One big problem I experience again and again with GMing is managing to genuinely surprise the players. How can you throw them into a real state of confusion and fright, as opposed to just fake, in-character shock? In other words, how do you get around the fact that the players will have read most or all of the supplements for a given game, and are highly unlikely not to have heard of that special trick you have up your sleeve?
To illustrate: a friend once told me a story about a D&D game he was involved in. He and the other players were walking along a road in a forest and came across an old woman apparently caught in a snare, who begged them to help her. They immediately assumed the worst, threw a sack over her head, and beat her to death. And sure enough, it turned out that she had been a wolfwere. The look on the DM's face must have been priceless.
A funny story, but annoying and unrealistic in the extreme, and one that sums up the problem perfectly: the players are suspicious not due to any in-game reason; they are acting and reacting based purely on the supposition that the DM must always be up to something. Verisimilitude goes out of the window. I call it The Verisimilitudinous Wolfwere Problem Brought About By Too Much Player Knowledge, or TVWPBABTMPK, for short.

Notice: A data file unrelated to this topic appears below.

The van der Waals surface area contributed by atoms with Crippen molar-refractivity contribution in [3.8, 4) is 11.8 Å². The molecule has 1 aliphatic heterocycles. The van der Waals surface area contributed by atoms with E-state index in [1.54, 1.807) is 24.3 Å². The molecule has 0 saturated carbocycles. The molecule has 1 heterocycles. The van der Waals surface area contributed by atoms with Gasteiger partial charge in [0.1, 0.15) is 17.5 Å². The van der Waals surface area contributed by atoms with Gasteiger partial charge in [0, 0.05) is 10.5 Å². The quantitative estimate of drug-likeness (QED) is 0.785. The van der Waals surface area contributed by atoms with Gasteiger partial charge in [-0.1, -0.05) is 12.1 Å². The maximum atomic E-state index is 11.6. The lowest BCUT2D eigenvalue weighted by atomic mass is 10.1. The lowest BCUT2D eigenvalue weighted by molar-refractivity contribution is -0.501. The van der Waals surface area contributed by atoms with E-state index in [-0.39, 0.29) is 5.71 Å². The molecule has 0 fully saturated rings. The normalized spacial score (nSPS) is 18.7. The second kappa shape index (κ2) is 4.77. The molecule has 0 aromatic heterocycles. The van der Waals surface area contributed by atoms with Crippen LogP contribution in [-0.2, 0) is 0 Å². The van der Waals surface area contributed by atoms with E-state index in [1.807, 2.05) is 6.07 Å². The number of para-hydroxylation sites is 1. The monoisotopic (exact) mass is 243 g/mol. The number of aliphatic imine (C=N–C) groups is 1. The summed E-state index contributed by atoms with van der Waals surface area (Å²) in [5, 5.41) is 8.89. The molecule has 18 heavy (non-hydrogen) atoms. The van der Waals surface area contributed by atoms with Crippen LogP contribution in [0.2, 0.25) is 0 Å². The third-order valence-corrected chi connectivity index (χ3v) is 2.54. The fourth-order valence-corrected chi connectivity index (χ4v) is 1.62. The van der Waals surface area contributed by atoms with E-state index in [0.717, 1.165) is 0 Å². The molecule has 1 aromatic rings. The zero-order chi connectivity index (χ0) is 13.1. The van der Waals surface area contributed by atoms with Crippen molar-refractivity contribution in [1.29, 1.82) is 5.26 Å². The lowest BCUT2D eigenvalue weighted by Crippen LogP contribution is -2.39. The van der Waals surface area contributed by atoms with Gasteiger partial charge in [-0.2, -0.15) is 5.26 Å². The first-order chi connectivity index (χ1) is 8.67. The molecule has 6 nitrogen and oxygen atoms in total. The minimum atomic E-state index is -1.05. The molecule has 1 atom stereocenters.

One way to get around it The Wolfwere Problem to cheat, put on your best poker face, and bluff that no, actually, the wolfwere wasn't a wolfwere at all, and oh look, you guys just killed the local almighty archmage's dear old grandmother... But there's something deeply unsatisfactory about gamey tricks like that - it feels like reloading a save in a PC game - and besides, my poker face has never been good enough to pull it off anyway.
The better solution is to get creative, by playing around with the 'standards' and well and truly messing with your players' expectations. I'll be putting some ideas up tomorrow on how to do this - put your own in the comments, why don't you?